We offer specialist care services for children and adults with learning difficulties and have found one of the most common questions that arises when we discuss our care services is how learning disabilities and learning difficulties differ.
The two terms can seem interchangeable but there is a marked difference between an individual with learning difficulties and one with learning disabilities. It can be hard for someone who is thought to have one when in fact they have the other to receive the right care, so understanding the difference as a carer/friend/relative is key!
MentalHealth.org differentiates between the two as follows:
- a learning disability constitutes a condition which affects learning and intelligence across all areas of life
- a learning difficulty constitutes a condition which creates an obstacle to a specific form of learning, but does not affect the overall IQ of an individual
Using this as our basis for understanding, an individual with a condition such as Downs Syndrome is seen to have a learning disability, as Downs Syndrome impacts all areas of the individual’s life, including their health, physical condition, IQ and life skills.
An individual with a condition such as dyslexia would be classed as having a learning difficulty, as this impacts only a certain area, or set of areas, and does not hinder their life skills otherwise. In this example, dyslexia impacts upon the ability to read, write and spell, but the individual can otherwise function without the need for ongoing care and support (for this specific condition).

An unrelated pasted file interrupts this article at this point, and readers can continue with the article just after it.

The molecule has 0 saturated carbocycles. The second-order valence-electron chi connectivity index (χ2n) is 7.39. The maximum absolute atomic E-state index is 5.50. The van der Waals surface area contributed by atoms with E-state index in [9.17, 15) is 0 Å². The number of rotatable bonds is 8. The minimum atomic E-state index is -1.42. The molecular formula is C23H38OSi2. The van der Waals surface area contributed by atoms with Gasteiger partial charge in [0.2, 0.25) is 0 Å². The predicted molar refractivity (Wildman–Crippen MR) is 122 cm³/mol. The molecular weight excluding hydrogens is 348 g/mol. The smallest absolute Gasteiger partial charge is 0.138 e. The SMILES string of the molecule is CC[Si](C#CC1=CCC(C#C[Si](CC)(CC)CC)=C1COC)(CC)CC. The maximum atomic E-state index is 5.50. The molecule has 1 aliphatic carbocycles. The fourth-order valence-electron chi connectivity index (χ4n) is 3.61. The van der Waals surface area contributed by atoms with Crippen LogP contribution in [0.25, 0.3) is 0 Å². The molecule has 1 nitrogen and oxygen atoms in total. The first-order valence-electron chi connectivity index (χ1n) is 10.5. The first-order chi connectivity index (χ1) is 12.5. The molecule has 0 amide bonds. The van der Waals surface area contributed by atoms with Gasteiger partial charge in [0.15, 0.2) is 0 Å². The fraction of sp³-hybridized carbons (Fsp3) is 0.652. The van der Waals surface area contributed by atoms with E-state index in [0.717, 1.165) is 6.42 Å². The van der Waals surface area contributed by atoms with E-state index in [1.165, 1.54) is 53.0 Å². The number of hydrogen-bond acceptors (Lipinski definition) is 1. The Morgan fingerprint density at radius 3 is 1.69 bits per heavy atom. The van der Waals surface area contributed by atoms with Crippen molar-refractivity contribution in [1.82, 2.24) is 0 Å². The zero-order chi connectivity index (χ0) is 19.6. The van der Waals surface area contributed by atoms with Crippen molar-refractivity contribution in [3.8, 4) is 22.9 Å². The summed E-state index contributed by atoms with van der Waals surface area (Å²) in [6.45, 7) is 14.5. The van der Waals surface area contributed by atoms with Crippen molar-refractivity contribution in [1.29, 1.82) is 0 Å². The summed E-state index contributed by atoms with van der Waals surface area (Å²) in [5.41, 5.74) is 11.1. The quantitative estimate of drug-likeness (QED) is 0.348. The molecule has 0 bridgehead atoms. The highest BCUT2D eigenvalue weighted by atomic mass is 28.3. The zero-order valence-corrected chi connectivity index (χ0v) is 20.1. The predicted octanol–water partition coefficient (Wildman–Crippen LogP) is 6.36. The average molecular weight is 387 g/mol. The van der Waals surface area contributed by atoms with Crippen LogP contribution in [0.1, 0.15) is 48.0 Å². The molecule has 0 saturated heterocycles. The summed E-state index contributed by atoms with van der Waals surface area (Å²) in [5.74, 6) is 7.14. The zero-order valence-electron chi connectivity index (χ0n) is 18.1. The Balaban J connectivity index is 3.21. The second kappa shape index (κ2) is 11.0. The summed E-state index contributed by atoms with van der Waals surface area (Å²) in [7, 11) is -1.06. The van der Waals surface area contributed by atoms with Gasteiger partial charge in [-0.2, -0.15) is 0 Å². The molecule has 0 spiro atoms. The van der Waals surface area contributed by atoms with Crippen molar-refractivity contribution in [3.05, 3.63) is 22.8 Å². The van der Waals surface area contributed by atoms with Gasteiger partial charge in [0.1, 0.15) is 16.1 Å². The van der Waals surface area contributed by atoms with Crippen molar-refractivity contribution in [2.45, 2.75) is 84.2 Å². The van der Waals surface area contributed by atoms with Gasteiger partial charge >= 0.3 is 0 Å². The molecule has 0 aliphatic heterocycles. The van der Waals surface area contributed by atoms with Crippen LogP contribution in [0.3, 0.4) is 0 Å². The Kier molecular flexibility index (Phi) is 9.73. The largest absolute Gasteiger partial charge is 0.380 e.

Learning Disabilities Confused with Mental Health Problems
Sadly, we do also see learning disabilities confused with mental health problems. Whilst an individual with a learning disability may find this has an impact on their mental health, the two conditions are not the same. Someone with a learning disability is either born with it or develops it in early childhood and is a permanent condition. Mental health problems can arise at any time and are not always permanent.
Treatment of people with mental health problems is also different to those with learning disabilities, as mental health issues need to be resolved with support and sometimes pharmaceutical treatment. Those with learning disabilities receive ongoing support rather than treatment for the primary condition, to live their lives happily and effectively.
It is extremely important that specialist care for individuals with learning disabilities is tailored to each person, centred around their needs and wishes. They must feel empowered in their own care and able to lead the way where possible.